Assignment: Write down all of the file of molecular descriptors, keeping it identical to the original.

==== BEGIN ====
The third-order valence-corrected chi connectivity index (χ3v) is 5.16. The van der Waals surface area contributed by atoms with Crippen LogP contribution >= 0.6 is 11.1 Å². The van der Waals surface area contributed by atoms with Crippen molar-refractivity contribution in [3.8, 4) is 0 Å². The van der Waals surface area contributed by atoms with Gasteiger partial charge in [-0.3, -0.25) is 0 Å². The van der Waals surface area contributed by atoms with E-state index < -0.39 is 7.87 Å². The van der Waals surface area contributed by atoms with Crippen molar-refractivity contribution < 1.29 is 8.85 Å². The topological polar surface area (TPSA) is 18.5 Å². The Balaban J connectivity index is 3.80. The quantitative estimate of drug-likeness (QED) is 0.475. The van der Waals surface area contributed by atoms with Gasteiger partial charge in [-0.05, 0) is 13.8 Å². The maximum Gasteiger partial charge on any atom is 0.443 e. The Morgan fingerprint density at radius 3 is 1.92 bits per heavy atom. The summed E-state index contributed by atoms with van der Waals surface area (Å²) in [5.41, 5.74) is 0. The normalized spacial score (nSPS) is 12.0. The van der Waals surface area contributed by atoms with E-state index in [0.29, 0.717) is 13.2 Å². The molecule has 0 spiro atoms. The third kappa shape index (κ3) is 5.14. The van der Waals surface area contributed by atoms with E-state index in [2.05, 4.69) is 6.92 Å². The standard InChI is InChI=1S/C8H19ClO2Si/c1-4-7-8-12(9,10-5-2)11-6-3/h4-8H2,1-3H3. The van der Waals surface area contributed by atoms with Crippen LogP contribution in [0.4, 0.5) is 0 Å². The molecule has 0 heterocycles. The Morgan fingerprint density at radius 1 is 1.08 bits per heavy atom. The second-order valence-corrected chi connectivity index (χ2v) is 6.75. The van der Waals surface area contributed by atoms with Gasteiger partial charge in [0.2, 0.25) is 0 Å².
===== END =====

The third-order valence-corrected chi connectivity index (χ3v) is 5.16. The van der Waals surface area contributed by atoms with Crippen LogP contribution >= 0.6 is 11.1 Å². The van der Waals surface area contributed by atoms with Crippen molar-refractivity contribution in [3.8, 4) is 0 Å². The van der Waals surface area contributed by atoms with Gasteiger partial charge in [-0.3, -0.25) is 0 Å². The van der Waals surface area contributed by atoms with E-state index < -0.39 is 7.87 Å². The van der Waals surface area contributed by atoms with Crippen molar-refractivity contribution < 1.29 is 8.85 Å². The topological polar surface area (TPSA) is 18.5 Å². The Balaban J connectivity index is 3.80. The quantitative estimate of drug-likeness (QED) is 0.475. The van der Waals surface area contributed by atoms with Gasteiger partial charge in [-0.05, 0) is 13.8 Å². The maximum Gasteiger partial charge on any atom is 0.443 e. The Morgan fingerprint density at radius 3 is 1.92 bits per heavy atom. The summed E-state index contributed by atoms with van der Waals surface area (Å²) in [5.41, 5.74) is 0. The normalized spacial score (nSPS) is 12.0. The van der Waals surface area contributed by atoms with E-state index in [0.29, 0.717) is 13.2 Å². The molecule has 0 spiro atoms. The third kappa shape index (κ3) is 5.14. The van der Waals surface area contributed by atoms with E-state index in [2.05, 4.69) is 6.92 Å². The standard InChI is InChI=1S/C8H19ClO2Si/c1-4-7-8-12(9,10-5-2)11-6-3/h4-8H2,1-3H3. The van der Waals surface area contributed by atoms with Crippen LogP contribution in [0.4, 0.5) is 0 Å². The molecule has 0 heterocycles. The Morgan fingerprint density at radius 1 is 1.08 bits per heavy atom. The second-order valence-corrected chi connectivity index (χ2v) is 6.75. The van der Waals surface area contributed by atoms with Gasteiger partial charge in [0.2, 0.25) is 0 Å².